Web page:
Anger fuels water-fluoridation debate in Watsonville, Calif.


COMMENT: This article makes some astounding connections– that Watsonville must force-medicate its population due to a supposed “dental-decay epidemic” effecting migrant workers ‘with the worst teeth outside Nicaragua’ “who are unable to afford toothpaste and brush only with water.” We are in communication with dental practitioners in the city and will follow up with a later report as to the veracity of these claims once we have their statements on the record.

Further, Watsonville’s most important business, Martinelli cider, believes that fluoridation is “morally and ethically bad for your body” and is thus considering moving to another location if fluoride is added. To stop a resulting jobloss, Watsonville says it will consider, first, adding fluoride to its water, then paying the expensive cost to remove fluoride from Martinelli’s supply, “depite facing a $5 million deficit.” Does any of this make any sense?

Steve Chawkins
L.A. Times
February 16, 2010

That was this month, as the council inched toward finally fluoridating the city’s water — a state-mandated action that has been bitterly debated since city residents narrowly voted to block it in 2002. At a council meeting in January, an anti-fluoridation activist held up a sign alluding to Nazis. When speakers threatened to boycott local businesses if fluoridation goes through, a council member told them to jump off the parking-garage roof.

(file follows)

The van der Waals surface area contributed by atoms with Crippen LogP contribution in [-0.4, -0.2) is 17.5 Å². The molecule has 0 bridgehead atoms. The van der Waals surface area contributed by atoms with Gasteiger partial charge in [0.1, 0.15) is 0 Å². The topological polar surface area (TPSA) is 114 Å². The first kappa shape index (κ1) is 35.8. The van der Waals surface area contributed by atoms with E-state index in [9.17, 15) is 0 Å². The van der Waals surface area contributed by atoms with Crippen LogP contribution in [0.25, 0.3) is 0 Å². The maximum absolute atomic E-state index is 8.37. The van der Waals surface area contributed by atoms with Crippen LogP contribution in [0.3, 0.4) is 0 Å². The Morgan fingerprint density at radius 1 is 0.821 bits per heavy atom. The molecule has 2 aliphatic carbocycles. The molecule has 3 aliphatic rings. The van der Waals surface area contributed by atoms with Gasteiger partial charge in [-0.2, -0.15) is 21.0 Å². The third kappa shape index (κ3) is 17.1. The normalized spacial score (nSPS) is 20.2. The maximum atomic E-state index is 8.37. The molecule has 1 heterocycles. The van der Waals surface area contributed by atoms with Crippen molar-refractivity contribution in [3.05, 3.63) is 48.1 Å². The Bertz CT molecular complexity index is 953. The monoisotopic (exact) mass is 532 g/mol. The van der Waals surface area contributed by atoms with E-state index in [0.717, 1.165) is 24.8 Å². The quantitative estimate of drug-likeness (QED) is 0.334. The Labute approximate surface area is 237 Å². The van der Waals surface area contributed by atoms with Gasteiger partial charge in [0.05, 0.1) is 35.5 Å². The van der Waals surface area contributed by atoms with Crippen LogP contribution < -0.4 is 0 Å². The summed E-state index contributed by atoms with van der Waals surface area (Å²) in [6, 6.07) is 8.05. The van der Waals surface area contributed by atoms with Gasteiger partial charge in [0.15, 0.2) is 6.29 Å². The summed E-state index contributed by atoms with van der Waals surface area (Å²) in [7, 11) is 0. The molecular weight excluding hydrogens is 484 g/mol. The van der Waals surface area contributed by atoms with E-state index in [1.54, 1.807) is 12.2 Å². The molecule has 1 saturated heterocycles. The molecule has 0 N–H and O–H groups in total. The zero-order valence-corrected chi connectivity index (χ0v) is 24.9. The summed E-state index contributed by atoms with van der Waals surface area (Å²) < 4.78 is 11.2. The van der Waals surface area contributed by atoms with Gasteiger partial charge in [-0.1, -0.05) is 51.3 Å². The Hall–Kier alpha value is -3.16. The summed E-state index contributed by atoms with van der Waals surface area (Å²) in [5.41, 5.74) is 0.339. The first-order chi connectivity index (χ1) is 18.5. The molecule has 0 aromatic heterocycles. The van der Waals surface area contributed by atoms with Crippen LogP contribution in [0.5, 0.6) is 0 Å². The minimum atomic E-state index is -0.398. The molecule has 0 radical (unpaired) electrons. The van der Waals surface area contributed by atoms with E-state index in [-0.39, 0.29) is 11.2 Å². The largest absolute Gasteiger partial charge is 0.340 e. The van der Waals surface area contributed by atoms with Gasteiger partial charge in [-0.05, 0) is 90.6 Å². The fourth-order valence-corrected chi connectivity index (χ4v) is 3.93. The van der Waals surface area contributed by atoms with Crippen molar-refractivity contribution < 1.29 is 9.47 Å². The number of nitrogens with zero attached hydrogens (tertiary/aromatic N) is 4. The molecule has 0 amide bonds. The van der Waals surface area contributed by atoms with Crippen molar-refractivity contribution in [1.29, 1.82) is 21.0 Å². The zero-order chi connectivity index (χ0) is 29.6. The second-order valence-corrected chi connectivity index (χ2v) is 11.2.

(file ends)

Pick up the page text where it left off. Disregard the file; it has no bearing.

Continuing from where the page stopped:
[efoods]Health officials say that Watsonville, with a large population of migrant workers, is in the throes of a dental-decay epidemic. One study of local students found an average of two dental abscesses in every classroom, not to mention an outsize number of cavities.

Still, one of the biggest employers in town — the Martinelli beverage company, famous for its sparkling apple cider — said it would rather move a planned expansion elsewhere than use fluoridated water in a new line of juices.

“We believe fluoride is bad for your body so, morally and ethically, we simply cannot put that water in our products,” said John Martinelli, president of S. Martinelli & Co., his family’s business for 142 years. “If half the people in this town don’t want to be mass-medicated, then we shouldn’t be.”

“What we’re talking about is our growth opportunity,” said Martinelli, who says the expansion could add dozens of workers to his 200-person staff. “Watsonville won’t benefit from the growth of our business if I have to take it somewhere else.”

Despite facing a $5 million deficit, city officials said they might help Martinelli pay for the high-tech equipment required to remove fluoride from water.

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